Kootenai County Property Tax Rates Compared to Other Counties in Idaho
Over the past several years, Kootenai County has had significantly lower property tax rates than the other counties in Idaho with more than 100,000 population. In fact, Kootenai County’s property tax rates are lower than 70% of all counties in Idaho and are 17% lower than the state average of all 44 counties.
Kootenai County Property Tax Levy Rates
The property tax levy per $100,000 of home value has continued to decrease as the median home prices have risen over the past seven years.
Kootenai County (KC) collects property tax dollars for approximately 45 taxing districts. However, KC only gets the property tax related to its own KC functions. The other taxing districts set their own budgets and receive the taxes levied against your property. KC has NO say in the budget process of other taxing districts, (with the exception of EMS in which KC shares responsibility in the budget process with local cities). Each taxing district has their own board of commissioners or city councils.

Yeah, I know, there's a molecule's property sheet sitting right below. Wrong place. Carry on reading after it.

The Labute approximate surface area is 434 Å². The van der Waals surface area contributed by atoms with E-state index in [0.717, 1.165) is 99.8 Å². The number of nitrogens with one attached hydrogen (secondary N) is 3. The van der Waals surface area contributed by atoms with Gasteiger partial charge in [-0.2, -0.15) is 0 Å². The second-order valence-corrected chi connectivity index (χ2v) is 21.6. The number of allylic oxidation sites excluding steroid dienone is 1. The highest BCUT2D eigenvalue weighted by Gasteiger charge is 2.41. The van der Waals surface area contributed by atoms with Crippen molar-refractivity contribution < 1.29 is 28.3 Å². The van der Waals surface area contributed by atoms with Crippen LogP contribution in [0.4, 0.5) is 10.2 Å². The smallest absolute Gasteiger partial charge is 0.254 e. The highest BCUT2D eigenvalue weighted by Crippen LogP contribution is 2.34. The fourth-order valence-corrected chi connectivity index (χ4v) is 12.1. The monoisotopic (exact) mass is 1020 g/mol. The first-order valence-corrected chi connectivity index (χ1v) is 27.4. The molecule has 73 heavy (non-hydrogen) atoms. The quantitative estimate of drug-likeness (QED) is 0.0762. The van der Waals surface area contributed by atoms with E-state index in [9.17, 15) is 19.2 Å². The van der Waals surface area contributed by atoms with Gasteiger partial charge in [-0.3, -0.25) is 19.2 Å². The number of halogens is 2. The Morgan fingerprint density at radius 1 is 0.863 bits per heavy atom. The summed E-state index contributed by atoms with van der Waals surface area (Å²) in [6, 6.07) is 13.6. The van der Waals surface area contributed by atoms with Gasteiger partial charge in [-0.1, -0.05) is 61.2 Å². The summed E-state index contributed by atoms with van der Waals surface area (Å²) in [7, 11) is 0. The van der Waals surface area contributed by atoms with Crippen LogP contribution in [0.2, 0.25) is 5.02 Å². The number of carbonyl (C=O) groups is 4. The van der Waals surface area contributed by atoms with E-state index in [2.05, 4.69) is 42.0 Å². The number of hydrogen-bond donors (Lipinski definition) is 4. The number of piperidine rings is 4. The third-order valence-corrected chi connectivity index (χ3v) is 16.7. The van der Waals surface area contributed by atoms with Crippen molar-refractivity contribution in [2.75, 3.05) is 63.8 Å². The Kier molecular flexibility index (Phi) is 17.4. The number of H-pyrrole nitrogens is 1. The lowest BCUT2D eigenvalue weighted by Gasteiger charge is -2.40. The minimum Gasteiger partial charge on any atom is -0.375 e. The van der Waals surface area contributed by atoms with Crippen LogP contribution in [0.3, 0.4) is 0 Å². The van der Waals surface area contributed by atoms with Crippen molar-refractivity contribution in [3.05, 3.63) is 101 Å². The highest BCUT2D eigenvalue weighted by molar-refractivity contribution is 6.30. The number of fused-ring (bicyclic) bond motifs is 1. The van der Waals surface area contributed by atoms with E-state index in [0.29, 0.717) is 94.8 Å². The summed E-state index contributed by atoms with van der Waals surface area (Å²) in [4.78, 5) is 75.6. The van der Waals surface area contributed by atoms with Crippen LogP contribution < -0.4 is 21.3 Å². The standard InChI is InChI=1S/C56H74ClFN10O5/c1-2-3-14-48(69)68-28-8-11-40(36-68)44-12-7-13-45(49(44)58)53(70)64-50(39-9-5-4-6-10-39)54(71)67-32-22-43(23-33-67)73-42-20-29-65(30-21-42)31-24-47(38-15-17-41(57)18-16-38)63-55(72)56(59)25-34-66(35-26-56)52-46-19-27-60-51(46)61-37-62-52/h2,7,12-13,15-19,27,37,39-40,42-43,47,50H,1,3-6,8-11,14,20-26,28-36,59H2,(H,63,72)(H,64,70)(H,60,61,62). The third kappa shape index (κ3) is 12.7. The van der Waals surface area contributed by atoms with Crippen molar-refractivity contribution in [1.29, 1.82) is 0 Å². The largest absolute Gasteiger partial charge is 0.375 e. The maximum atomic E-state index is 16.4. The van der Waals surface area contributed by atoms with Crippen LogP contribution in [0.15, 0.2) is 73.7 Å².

The process to determine your property tax is based on the net market value of all property in the jurisdiction of the taxing district in which your home resides, divided by the requested tax dollars from each individual taxing district.
The KC assessor is the elected official responsible for determining the "market value" of all properties in KC. The assessor mails his opinion on the value of the property to the property owner in May of each year. Property owners must address any market value concerns with the Assessor when these statements are received or otherwise file an appeal with the Board of Equalization.
By Idaho state law, the assessed value of your property must be within 90%-100% of the fair market value. If your home appreciated in market value (people moving in are paying more for homes in your neighborhood) then you will pay more in property taxes. The good aspect of this is that your home is worth more money if you decide to sell.
Idaho state legislators have granted many "exemptions" to various types of property. One very common exemption is the Homeowner Exemption for properties that are owner occupied as their primary residence. This exemption is limited to the lesser of $100,000 or 50% of the property value. You must apply for this exemption with the County Assessor. Examples of other common exemptions are: nonprofit properties may get up to a 100% exemption, agricultural and forestry land can get exemptions up to 99%, and developers recently received a 75% exemption on property they hold until sold. Please check with the County Assessor for more information on exemptions.